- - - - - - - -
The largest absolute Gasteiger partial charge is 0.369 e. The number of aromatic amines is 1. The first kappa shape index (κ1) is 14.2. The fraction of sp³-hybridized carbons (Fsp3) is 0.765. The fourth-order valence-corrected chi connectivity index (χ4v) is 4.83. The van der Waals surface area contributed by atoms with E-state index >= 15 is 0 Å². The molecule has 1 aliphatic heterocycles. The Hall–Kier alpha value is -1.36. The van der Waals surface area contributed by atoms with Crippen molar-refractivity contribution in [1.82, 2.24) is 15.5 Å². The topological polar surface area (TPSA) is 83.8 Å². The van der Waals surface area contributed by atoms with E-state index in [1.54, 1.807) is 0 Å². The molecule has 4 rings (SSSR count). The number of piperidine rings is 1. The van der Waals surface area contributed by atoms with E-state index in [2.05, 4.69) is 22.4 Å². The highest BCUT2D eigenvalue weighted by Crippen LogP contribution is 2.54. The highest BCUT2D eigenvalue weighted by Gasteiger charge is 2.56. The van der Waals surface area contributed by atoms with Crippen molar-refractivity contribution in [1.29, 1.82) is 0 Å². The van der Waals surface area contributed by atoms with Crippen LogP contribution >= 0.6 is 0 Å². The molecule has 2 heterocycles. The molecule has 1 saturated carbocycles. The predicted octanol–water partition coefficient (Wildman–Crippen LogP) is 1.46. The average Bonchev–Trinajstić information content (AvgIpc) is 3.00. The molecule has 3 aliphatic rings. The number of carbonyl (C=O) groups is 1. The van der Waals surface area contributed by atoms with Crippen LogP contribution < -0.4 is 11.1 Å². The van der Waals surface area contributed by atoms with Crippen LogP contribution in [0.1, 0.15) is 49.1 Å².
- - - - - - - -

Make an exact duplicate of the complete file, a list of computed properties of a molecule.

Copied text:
The largest absolute Gasteiger partial charge is 0.369 e. The number of aromatic amines is 1. The first kappa shape index (κ1) is 14.2. The fraction of sp³-hybridized carbons (Fsp3) is 0.765. The fourth-order valence-corrected chi connectivity index (χ4v) is 4.83. The van der Waals surface area contributed by atoms with E-state index >= 15 is 0 Å². The molecule has 1 aliphatic heterocycles. The Hall–Kier alpha value is -1.36. The van der Waals surface area contributed by atoms with Crippen molar-refractivity contribution in [1.82, 2.24) is 15.5 Å². The topological polar surface area (TPSA) is 83.8 Å². The van der Waals surface area contributed by atoms with E-state index in [1.54, 1.807) is 0 Å². The molecule has 4 rings (SSSR count). The number of piperidine rings is 1. The van der Waals surface area contributed by atoms with E-state index in [2.05, 4.69) is 22.4 Å². The highest BCUT2D eigenvalue weighted by Crippen LogP contribution is 2.54. The highest BCUT2D eigenvalue weighted by Gasteiger charge is 2.56. The van der Waals surface area contributed by atoms with Crippen molar-refractivity contribution in [1.29, 1.82) is 0 Å². The van der Waals surface area contributed by atoms with Crippen LogP contribution >= 0.6 is 0 Å². The molecule has 2 heterocycles. The molecule has 1 saturated carbocycles. The predicted octanol–water partition coefficient (Wildman–Crippen LogP) is 1.46. The average Bonchev–Trinajstić information content (AvgIpc) is 3.00. The molecule has 3 aliphatic rings. The number of carbonyl (C=O) groups is 1. The van der Waals surface area contributed by atoms with Crippen LogP contribution < -0.4 is 11.1 Å². The van der Waals surface area contributed by atoms with Crippen LogP contribution in [0.1, 0.15) is 49.1 Å².